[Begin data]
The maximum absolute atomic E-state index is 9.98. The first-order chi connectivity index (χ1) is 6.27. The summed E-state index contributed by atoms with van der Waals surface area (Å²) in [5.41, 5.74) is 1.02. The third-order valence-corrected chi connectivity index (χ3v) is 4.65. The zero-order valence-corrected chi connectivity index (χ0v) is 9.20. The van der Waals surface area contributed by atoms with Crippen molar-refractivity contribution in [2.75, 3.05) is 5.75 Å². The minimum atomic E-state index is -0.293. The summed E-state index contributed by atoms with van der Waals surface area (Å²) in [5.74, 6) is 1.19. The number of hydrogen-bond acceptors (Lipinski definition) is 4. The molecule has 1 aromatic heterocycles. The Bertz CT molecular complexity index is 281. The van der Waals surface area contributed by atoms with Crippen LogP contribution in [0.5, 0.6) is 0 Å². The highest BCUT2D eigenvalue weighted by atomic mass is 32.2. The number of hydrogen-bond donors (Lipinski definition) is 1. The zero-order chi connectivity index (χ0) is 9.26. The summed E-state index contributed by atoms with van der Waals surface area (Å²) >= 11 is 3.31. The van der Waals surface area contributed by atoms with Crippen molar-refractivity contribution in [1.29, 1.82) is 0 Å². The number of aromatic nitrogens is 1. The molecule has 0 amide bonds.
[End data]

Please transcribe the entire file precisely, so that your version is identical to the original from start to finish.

The maximum absolute atomic E-state index is 9.98. The first-order chi connectivity index (χ1) is 6.27. The summed E-state index contributed by atoms with van der Waals surface area (Å²) in [5.41, 5.74) is 1.02. The third-order valence-corrected chi connectivity index (χ3v) is 4.65. The zero-order valence-corrected chi connectivity index (χ0v) is 9.20. The van der Waals surface area contributed by atoms with Crippen molar-refractivity contribution in [2.75, 3.05) is 5.75 Å². The minimum atomic E-state index is -0.293. The summed E-state index contributed by atoms with van der Waals surface area (Å²) in [5.74, 6) is 1.19. The number of hydrogen-bond acceptors (Lipinski definition) is 4. The molecule has 1 aromatic heterocycles. The Bertz CT molecular complexity index is 281. The van der Waals surface area contributed by atoms with Crippen LogP contribution in [0.5, 0.6) is 0 Å². The highest BCUT2D eigenvalue weighted by atomic mass is 32.2. The number of hydrogen-bond donors (Lipinski definition) is 1. The zero-order chi connectivity index (χ0) is 9.26. The summed E-state index contributed by atoms with van der Waals surface area (Å²) >= 11 is 3.31. The van der Waals surface area contributed by atoms with Crippen molar-refractivity contribution in [1.29, 1.82) is 0 Å². The number of aromatic nitrogens is 1. The molecule has 0 amide bonds.